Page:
Deploy in 101 days ·

If I’d known how much packing I’d have to do, I’d have run again. Harry S. Truman

As my friends can attest to, packing is not my forte. At present, I have assorted items strewn across my room in various stages of disarray. Fortunately this is only a temporary state of affairs, as if I don’t have it sorted by 15th August, I run the risk of – literally – missing the boat.1

For overwinterers the luggage allowance consists of a large plastic trunk (the Personnel Box, or P-box), a 100L holdall, and around 20kg of checked-in baggage for flying down. The P-box and holdall are transported South on one of the two BAS icebreakers, in my case the James Clarke Ross, and whilst they need to be packed and handed in at BAS HQ in Cambridge by mid-August, I won’t see them again until two months after I arrive in Antarctica.

  • The P-Box flickr
    Each person going South with BAS gets issued with a "Personnel Box" or "P-Box". As I'll be flying to Rothera, my P-Box travels down on the icebreaker, the James Clarke Ross.
  • Big red bag flickr
    In addition to the P-Box, we also get a 100L holdall to pack clothing and other belongings into. This also makes its way South on the icebreaker.
  • Storage... flickr
    Advice from others on station is to over-estimate the amount of hard drives one takes south, as resupply is difficult. Plus I'm probably going to be taking a few photos and making some backups.
  • Wash gear flickr
    I was having great fun estimating 18-months worth of different toiletries and things like contact lenses. Fortunately BAS provides most of the basics. Here I've got 18-months worth of razor blades, shaving soap, deodorant and Vitamin D.

BAS provides all of our outdoors kit, from thermal base layers through to distinctive bright orange jackets, and seemingly countless pairs of gloves.2 During one afternoon in early June, I had my kitting session at the BAS warehouse in Cambridge, which involved wheeling a small shopping trolley round tall shelves stacked to the ceiling with polar gear, and picking various items from a shopping list – deftly proving that men never grow up, their toys just get more expensive.3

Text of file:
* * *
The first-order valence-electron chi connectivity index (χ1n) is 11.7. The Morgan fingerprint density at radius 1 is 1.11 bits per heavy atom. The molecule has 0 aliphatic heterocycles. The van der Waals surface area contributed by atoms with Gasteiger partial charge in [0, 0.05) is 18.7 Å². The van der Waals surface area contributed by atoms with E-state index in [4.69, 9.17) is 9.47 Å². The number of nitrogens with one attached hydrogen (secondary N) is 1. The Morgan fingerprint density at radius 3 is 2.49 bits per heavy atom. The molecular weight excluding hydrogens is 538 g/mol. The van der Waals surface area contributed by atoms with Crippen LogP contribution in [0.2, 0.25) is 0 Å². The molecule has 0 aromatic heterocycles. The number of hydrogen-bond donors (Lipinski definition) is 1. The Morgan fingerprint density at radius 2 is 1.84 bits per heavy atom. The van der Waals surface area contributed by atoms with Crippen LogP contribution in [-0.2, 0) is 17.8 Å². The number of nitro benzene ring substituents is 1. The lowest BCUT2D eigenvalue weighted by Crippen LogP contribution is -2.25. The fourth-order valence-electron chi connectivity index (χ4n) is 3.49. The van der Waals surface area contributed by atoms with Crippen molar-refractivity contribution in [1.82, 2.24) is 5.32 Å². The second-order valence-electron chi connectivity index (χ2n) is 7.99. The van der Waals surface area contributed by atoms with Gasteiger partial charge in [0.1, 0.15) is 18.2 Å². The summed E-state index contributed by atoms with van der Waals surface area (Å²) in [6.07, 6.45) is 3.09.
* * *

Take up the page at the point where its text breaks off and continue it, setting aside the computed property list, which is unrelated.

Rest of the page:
All of this gear is transported by BAS in a separate bag from our personal baggage, and, thanks to the unostentatious professionalism of the folks in Operations & Logistics, it magically appears in Punta to accompany us on the final leg of the flight to Rothera.

Fortunately, there’s relatively little for me to pack in terms of medical gear: the annual resupply is handled separately, but I’ll naturally be taking my own stethoscope and also a couple of small textbooks (such as the Oxford Handbook of Wilderness Medicine). As part of a small study I’m hoping to conduct with some surgical colleagues, I’m taking a compact laparoscopic trainer to explore the effectiveness of distance-based learning for surgical techniques.

No Antarctic kit list would be complete without some fun stuff to help get through the winter. I’m hoping to take a ukulele and learn how to play whilst away – hopefully without inducing the ire of too many of my colleagues. A Kindle is almost a prerequisite these days, as is a suitably decent camera (the common advice appears to be double whatever you can afford), along with enough external hard disks to store 18 months worth of photos and video.

My evenings’ entertainment for the coming week is the marginally Herculean task of packing the assembled gear into my P-box and holdall – I’m hope I avoid packing the kitchen sink.

  1. Pun intended. 

  2. It’s these sort of simple interventions that mean freezing cold injuries (frostbite and frostnip) are virtually unheard of when down South. 

  3. This was probably the most surreal experience to date: I couldn’t stop thinking of Bond being kitted out by Q before his next foreign escapade. Somewhat disappointingly there was a distinct lack of exploding gadgets.